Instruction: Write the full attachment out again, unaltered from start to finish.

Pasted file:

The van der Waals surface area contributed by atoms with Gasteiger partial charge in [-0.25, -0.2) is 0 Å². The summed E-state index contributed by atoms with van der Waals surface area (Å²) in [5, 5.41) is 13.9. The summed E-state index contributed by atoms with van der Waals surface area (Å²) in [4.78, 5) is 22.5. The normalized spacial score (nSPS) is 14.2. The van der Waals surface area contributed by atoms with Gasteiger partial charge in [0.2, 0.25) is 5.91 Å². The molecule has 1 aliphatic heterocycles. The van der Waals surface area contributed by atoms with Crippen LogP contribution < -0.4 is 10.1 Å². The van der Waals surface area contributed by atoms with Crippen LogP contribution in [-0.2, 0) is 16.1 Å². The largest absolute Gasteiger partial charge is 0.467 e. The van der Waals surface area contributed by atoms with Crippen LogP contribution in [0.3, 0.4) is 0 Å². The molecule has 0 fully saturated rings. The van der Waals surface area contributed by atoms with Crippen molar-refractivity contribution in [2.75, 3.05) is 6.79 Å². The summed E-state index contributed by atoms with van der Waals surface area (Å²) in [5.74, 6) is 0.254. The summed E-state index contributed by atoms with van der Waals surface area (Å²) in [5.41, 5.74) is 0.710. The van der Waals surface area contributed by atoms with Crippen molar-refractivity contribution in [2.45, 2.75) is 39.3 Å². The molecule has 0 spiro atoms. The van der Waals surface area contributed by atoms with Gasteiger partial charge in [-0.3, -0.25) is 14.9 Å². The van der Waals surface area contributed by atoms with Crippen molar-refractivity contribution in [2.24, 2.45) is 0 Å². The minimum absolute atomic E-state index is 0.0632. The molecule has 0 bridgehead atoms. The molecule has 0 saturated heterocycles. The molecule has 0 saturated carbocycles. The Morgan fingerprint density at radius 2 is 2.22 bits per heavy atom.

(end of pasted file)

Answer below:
The van der Waals surface area contributed by atoms with Gasteiger partial charge in [-0.25, -0.2) is 0 Å². The summed E-state index contributed by atoms with van der Waals surface area (Å²) in [5, 5.41) is 13.9. The summed E-state index contributed by atoms with van der Waals surface area (Å²) in [4.78, 5) is 22.5. The normalized spacial score (nSPS) is 14.2. The van der Waals surface area contributed by atoms with Gasteiger partial charge in [0.2, 0.25) is 5.91 Å². The molecule has 1 aliphatic heterocycles. The van der Waals surface area contributed by atoms with Crippen LogP contribution < -0.4 is 10.1 Å². The van der Waals surface area contributed by atoms with Crippen LogP contribution in [-0.2, 0) is 16.1 Å². The largest absolute Gasteiger partial charge is 0.467 e. The van der Waals surface area contributed by atoms with Crippen LogP contribution in [0.3, 0.4) is 0 Å². The molecule has 0 fully saturated rings. The van der Waals surface area contributed by atoms with Crippen molar-refractivity contribution in [2.75, 3.05) is 6.79 Å². The summed E-state index contributed by atoms with van der Waals surface area (Å²) in [5.74, 6) is 0.254. The summed E-state index contributed by atoms with van der Waals surface area (Å²) in [5.41, 5.74) is 0.710. The van der Waals surface area contributed by atoms with Crippen molar-refractivity contribution in [2.45, 2.75) is 39.3 Å². The molecule has 0 spiro atoms. The van der Waals surface area contributed by atoms with Gasteiger partial charge in [-0.3, -0.25) is 14.9 Å². The van der Waals surface area contributed by atoms with Crippen molar-refractivity contribution in [2.24, 2.45) is 0 Å². The minimum absolute atomic E-state index is 0.0632. The molecule has 0 bridgehead atoms. The molecule has 0 saturated heterocycles. The molecule has 0 saturated carbocycles. The Morgan fingerprint density at radius 2 is 2.22 bits per heavy atom.